4 Weeks With The Moto G

I recently bought a dual SIM 2nd generation Moto G to use while I was in Malaysia so I could keep both an Australian number and a Malaysian number active at the same time. Since I’m in a bit of a ranting mood, here goes nothing.

The Device

Amusingly enough, this Moto G is the cheapest Android device I’ve ever bought, and I think it’s actually the best experience I’ve had with Android so far too. No weird Chrome crashing, no crashing my wireless router and decent battery life, even with two SIMs in it!

The device does have a few flaws. It only has 1GB RAM which unlike on iOS makes itself known very quickly - almost every time you switch apps, you are looking at a reload time. The camera is so-so, but probably decent given the price. 8GB of storage was something I thought was enough for Android devices 4 years ago, but in this day and age, it’s not enough. It does have a microSD slot, but given that KitKat got stupidly strict with SD card permissions, it’s not necessarily predictable what you can use it with.

It’s a got a plastic back which definitely doesn’t feel as good as the metal or glass you can sometimes get nowadays, but it does the job - battery isn’t replaceable unfortunately, but it gives you access to the 2 SIM card slots and microSD slot. I found the headphone jack less than ideal, being slightly angled which made it less secure for my headphones - not everyone will have this problem.

The Software

It’s been slightly over a year since my last rant on an Android device - things have changed since then. Gmail now supports non-Google e-mail accounts, which solves my issue with the Email app being generations behind the Gmail app. Bluetooth behaviour is unfortunately still not great. The Moto G doesn’t crash my headset - but pressing play on the remote is still a dice roll if you don’t actively kill your audio players.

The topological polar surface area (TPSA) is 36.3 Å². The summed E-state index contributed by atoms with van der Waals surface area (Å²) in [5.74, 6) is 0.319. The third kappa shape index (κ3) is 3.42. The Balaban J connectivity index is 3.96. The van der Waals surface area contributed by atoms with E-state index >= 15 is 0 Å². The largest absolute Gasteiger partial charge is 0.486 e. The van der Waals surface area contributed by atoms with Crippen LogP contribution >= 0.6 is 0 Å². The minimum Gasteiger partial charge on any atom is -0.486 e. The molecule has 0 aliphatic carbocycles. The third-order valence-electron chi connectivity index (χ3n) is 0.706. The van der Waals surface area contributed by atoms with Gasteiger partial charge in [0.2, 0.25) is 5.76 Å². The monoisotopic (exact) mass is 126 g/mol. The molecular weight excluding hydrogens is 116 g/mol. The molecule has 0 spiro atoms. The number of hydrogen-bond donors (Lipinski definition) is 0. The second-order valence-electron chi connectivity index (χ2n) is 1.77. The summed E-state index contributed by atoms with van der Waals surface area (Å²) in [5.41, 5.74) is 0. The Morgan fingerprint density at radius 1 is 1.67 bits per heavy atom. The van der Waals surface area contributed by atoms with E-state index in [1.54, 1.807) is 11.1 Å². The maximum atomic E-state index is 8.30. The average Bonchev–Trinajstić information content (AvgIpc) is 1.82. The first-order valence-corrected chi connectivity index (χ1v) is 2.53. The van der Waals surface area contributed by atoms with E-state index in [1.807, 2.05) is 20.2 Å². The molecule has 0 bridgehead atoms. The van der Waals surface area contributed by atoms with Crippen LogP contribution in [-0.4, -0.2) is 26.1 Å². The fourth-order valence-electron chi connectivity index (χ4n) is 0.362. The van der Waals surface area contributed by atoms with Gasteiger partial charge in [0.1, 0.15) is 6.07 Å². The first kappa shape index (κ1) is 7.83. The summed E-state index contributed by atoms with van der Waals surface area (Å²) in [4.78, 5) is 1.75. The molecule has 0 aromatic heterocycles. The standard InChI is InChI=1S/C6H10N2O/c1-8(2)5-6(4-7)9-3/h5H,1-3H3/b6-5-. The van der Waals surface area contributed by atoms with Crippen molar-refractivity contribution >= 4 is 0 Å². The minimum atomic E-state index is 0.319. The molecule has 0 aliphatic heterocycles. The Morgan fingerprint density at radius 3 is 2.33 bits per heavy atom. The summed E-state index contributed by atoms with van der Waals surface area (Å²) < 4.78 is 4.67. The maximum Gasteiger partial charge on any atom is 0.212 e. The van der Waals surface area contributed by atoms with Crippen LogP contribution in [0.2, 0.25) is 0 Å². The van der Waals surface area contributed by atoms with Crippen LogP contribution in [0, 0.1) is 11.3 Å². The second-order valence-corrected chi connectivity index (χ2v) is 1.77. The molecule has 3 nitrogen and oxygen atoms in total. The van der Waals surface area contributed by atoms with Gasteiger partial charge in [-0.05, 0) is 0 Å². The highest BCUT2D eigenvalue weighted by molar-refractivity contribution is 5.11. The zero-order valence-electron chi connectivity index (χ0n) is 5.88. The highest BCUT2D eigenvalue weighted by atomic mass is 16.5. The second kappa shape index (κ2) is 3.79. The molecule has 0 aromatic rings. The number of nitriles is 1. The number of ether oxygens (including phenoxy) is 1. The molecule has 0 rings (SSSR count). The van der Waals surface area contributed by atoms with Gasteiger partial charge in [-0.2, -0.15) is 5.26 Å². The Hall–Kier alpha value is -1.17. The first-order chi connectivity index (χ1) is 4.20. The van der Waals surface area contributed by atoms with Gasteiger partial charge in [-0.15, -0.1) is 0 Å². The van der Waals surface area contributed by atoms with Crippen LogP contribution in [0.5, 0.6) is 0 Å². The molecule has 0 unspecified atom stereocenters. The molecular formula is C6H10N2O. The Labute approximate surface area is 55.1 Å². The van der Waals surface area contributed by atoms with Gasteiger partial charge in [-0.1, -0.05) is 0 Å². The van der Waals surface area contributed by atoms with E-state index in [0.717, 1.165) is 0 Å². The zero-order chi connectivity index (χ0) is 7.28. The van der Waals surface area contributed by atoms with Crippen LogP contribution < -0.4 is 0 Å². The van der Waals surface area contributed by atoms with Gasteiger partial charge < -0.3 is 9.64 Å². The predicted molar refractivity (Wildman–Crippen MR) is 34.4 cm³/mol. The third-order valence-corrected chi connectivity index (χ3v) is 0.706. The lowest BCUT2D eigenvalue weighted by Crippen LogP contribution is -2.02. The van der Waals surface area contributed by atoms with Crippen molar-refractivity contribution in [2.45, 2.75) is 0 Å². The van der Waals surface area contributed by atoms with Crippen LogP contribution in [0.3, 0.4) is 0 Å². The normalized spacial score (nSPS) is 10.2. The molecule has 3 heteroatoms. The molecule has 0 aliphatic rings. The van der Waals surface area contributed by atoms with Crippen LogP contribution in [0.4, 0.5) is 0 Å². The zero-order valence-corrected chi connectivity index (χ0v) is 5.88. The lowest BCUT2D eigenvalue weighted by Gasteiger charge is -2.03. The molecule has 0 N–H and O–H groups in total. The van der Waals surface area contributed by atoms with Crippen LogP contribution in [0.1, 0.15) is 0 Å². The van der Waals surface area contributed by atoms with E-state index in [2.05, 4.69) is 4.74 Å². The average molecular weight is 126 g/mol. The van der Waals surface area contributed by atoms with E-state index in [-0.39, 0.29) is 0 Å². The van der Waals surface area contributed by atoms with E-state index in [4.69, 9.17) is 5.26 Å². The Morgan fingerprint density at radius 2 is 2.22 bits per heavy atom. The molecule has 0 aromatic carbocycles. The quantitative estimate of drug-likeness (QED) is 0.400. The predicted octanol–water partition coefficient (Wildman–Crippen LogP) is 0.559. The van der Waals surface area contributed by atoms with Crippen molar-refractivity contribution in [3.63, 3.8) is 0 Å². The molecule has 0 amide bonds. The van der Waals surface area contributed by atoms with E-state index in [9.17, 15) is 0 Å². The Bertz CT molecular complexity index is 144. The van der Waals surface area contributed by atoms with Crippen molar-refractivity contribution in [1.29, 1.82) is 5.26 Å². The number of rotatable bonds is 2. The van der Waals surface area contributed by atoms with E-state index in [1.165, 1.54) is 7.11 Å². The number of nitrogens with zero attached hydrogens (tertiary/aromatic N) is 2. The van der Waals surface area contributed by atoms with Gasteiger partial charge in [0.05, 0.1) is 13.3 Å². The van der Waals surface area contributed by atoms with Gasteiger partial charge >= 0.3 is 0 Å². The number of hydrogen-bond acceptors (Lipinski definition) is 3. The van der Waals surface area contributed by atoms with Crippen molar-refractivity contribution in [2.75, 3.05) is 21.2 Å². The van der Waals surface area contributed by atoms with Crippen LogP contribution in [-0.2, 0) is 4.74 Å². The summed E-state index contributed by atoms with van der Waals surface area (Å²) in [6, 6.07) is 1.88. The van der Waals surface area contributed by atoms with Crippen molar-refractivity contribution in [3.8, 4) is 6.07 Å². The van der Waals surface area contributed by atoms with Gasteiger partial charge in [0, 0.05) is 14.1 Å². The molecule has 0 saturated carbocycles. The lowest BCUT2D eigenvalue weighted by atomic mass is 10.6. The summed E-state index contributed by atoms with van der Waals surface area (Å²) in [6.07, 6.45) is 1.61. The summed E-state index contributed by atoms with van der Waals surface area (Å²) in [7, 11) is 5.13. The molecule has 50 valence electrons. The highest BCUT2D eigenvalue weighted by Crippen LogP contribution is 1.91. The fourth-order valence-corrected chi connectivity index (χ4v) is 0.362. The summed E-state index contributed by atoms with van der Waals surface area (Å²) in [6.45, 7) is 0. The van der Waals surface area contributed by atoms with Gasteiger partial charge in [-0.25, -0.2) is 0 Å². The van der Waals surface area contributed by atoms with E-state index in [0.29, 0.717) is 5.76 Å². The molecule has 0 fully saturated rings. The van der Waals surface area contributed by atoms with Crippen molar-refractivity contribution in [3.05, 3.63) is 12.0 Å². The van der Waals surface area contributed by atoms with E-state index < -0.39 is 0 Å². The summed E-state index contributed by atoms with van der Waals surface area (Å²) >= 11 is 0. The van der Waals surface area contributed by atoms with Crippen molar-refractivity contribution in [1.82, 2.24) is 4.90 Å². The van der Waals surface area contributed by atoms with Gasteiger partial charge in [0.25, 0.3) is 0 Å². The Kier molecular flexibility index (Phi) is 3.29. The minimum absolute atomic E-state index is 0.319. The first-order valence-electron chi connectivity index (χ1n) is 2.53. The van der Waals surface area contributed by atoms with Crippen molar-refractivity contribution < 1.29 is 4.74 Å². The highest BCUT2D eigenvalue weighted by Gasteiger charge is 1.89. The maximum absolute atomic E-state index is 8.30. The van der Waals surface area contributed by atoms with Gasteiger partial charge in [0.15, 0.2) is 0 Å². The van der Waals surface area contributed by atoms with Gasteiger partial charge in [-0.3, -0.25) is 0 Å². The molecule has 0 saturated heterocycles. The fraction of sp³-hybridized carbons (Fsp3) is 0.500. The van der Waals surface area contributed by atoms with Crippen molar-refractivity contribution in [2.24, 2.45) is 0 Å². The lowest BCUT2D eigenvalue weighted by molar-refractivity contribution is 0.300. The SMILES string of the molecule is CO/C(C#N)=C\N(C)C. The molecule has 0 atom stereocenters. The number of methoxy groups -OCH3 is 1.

While my Moto G is still on KitKat, it still benefits from the Material Design revamp - the most useful of which I’d say is the swipe-from-left gesture to bring up the sidebar menu. It’s still a ways off from the huge library of accepted gestures on iOS, but anything that saves me reaching for the top-left of any screen larger than 3.5” is a win. The back button behaviour feels more random - this might be the fault of developers using Material Design incorrectly, but it’s gotten slightly more difficult to correctly predict if the back button will send me to the right place.

The Play Store CDN is still slow. Don’t know why, don’t know how, still a mystery to me how this is like the one odd department Apple is better at than Google. I’ve been looking and I still haven’t found a great Android substitute for some of the software I use:

  • Alien Blue: Flow Reader was a glimmer of hope which has died now. I’m using Reddit Sync Pro now (maybe Sync for Reddit by the time you read this.)
  • Downcast: Doggcatcher has improved significantly for the higher DPI screens now. I’ve actually replaced Downcast with Overcast now, and considering how difficult it can be to replicate Overcast’s headline features on Android with acceptable performance, I don’t think I’m finding an equivalent podcast player on Android anytime soon.
  • Reeder: Press is still in about the same place as last time, good, but not great. I’ve actually considered using Unread to replace Reeder since it’s full of more comfortable gestures.
  • Tweetbot: I’m still using Plume, which seems to have gotten worse - not sure how, but it’s still the only one which seems to have sane list support. Unfortunately there isn’t one I like now, chances are there won’t be one I like in the future, thanks to Twitter’s API user limits.

In general, I’m finding Android software quality still a notch below what’s available for iOS - while I’ve found candidates for replacing my iOS regulars without shopping for them, I’ve yet to find great Android candidates with shopping for them.

They’ve locked down the media scanning in KitKat which I think is generally a good move. Unfortunately, they haven’t gotten their rules for media scanning up to scratch to compensate, which can lead to a lot of frustration trying to get files to show up in MTP or in your music player if you don’t have root. I’ve wasted hours trying to get images and music off the thing.


I think the Moto G is an excellent Android device if you can live with the constant app reloading, slightly slow to appear share menu and doing a bit of juggling with the microSD card. Otherwise, you might want to get a higher-end phone with a little bit more RAM and more internal storage.